Book Review: Tiff Gear

I know it’s a bit late for present ideas but I just got done reading the Autobiography of Tiff Needell and enjoyed it so much I thought I’d share.

For those in the US, Tiff Needell may not be a household name but Tiff has shown up fairly recently on US screens as they have started airing the “Fifth Gear” show. Of course his former show “Top Gear” has been a big hit but its rise to popularity in the US came after he had left.

Paul Charsley reads

This has predominantly been his claim to fame over the past 15 years or so, but still I see him as a racing driver. As a kid, hanging on the fence of every racing track around England, I have very ingrained memories, as that is where my passion for the sport began. I remember well as Tiff hustled the Union Jack emblazoned Unipart F3 March with his bright orange helmet setting him apart. Now reading the book I find it very engaging to find out what was actually going on.

Now even if you don’t have the memories of his racing career, or you’re not a fan of his TV personality life, I highly recommend this book as it gives great insight into the struggles and the sacrifices and even the huge part that luck can play in the game of “making it” in the racing world.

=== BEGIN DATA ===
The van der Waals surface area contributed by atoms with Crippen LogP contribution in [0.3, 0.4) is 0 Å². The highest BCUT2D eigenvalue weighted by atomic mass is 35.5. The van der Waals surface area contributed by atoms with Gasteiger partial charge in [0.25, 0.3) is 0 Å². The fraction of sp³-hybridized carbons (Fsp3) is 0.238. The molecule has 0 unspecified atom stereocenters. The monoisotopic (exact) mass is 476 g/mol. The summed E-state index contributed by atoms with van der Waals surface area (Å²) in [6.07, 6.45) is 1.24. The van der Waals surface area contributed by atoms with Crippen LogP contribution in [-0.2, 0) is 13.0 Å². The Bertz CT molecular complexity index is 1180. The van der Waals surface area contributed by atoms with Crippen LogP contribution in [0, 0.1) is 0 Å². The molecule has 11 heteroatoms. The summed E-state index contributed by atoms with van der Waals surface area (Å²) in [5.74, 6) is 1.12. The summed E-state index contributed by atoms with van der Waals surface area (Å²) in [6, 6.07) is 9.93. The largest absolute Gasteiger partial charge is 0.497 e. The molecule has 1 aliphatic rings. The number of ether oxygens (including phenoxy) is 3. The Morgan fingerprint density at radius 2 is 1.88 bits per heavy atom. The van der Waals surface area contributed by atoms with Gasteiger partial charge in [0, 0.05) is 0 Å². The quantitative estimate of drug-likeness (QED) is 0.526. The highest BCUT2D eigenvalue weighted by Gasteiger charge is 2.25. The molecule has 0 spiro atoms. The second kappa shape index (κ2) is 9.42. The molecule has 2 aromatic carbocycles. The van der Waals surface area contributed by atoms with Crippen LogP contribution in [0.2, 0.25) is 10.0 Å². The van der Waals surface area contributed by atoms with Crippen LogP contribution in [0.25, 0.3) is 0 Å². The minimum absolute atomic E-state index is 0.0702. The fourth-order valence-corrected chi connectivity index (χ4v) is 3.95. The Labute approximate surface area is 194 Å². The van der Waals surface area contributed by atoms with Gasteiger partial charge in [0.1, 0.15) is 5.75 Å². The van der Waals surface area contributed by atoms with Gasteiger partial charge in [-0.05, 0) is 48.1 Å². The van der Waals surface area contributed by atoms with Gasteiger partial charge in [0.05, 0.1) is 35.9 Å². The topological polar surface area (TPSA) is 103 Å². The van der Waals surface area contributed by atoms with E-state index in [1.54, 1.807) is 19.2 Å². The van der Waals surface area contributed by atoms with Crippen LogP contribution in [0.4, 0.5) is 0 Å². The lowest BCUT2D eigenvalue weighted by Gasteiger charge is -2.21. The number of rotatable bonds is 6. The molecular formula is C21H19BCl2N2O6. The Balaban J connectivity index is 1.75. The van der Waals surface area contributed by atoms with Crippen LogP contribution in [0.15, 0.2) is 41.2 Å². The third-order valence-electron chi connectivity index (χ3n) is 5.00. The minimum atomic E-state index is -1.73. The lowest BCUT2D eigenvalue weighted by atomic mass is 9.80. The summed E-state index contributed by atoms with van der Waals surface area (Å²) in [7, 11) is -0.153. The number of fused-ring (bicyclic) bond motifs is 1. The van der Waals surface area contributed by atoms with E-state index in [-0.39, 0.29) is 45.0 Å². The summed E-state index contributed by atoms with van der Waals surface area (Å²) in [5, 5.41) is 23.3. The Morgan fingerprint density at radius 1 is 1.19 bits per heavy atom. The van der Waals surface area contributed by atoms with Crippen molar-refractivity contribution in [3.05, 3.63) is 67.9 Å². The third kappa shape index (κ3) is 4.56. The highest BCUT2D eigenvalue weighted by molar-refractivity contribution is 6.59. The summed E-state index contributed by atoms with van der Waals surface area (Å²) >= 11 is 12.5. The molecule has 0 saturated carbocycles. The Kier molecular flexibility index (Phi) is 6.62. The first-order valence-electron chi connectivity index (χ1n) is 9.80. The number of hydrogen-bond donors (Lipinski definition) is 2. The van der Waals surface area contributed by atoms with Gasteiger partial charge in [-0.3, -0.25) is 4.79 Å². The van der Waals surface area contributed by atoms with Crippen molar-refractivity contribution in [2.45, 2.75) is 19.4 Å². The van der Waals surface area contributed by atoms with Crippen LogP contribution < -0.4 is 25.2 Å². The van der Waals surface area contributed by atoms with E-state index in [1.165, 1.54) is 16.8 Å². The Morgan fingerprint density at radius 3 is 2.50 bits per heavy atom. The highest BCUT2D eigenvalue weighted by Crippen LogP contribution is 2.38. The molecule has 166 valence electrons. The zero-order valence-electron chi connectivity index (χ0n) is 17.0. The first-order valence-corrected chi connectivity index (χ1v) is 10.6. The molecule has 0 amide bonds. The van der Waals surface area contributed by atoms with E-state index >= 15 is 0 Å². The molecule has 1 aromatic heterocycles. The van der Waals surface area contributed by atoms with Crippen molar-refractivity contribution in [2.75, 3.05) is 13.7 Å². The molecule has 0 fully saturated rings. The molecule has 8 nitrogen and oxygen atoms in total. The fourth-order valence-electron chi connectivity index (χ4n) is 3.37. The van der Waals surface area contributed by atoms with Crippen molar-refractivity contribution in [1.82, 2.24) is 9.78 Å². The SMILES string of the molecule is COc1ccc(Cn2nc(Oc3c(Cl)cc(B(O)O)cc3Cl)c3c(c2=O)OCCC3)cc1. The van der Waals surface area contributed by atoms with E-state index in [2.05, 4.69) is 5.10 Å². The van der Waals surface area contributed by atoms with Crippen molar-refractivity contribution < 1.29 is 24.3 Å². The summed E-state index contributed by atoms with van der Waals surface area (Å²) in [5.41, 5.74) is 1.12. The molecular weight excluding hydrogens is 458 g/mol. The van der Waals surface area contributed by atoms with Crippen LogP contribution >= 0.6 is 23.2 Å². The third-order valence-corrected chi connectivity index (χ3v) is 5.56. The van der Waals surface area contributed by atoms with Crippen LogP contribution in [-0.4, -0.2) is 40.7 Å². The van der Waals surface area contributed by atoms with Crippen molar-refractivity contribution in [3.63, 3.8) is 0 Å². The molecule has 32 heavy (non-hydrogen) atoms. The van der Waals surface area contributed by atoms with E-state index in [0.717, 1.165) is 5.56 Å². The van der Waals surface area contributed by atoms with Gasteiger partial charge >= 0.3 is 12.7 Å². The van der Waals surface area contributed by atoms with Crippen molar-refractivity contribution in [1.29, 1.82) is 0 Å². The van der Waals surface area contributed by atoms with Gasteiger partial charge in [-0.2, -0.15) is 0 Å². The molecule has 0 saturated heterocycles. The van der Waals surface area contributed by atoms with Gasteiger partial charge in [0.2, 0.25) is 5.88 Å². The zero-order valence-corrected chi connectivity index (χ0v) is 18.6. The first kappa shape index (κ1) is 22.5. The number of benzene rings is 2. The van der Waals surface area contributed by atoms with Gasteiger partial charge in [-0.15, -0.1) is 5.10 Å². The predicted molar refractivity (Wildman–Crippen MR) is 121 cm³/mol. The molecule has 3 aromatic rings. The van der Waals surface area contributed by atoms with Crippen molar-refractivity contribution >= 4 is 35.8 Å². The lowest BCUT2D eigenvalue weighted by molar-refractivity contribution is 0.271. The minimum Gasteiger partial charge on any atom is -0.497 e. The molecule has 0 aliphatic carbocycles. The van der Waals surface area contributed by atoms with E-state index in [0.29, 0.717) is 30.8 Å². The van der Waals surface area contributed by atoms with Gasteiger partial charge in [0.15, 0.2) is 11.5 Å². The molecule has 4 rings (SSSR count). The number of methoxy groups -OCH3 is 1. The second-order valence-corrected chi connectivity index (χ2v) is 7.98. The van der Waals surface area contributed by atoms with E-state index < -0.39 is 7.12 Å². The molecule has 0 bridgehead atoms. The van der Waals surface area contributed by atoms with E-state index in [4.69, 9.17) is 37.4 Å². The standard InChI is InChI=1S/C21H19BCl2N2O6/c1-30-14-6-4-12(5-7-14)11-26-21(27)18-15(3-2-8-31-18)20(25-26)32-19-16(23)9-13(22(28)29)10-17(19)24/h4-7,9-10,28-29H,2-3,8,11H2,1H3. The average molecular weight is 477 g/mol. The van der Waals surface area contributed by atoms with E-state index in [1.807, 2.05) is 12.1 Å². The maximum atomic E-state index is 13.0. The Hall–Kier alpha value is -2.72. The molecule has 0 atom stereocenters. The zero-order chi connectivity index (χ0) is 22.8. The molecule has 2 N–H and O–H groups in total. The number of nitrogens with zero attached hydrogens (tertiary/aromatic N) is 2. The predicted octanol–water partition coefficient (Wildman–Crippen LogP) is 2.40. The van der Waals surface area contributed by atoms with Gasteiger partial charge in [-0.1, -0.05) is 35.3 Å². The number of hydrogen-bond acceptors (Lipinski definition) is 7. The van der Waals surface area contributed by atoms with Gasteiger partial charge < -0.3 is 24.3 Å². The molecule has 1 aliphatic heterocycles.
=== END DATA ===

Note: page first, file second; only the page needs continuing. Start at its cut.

Getting the oppourtunity to pave a paying career as a driver has always been hard and Tiff’s book explains how things do work for and against you behind the scenes. From F1, Powerboats, Rally, Bikes, Endurance, Touring cars and record breaking speed runs, Tiff has run the gamut on motorsports activities.

His initial 4 years in Formula ford would be a guarantee of being written off as a future star nowadays, (not that this would be a bad thing in the general sporting sense as the art of race-craft is apparently still being learned by guys on the F1 grid and a bit more formative experience is much needed in my opinion, but the fast track seems to be the only track now).

The fact is, he still made it on the F1 grid! after which he scraped and begged and sacrificed to keep his dream alive. Good news is he did get some success and the ability to still get paid speaks to that. The only time sportsmen can be really truthful about themselves is after the competition side has ended and the human weakness of doubt and fear are no longer a chance for others to prey on.

Tiffs book is a joy to read as he is a humorous and engaging person, every driver has their own story to tell but Tiff does it in a very real and honest way, painting you a picture of the life of the nearly successful racing driver and as vivid and as bright as his orange helmet.

Paul Charsley Book Worm

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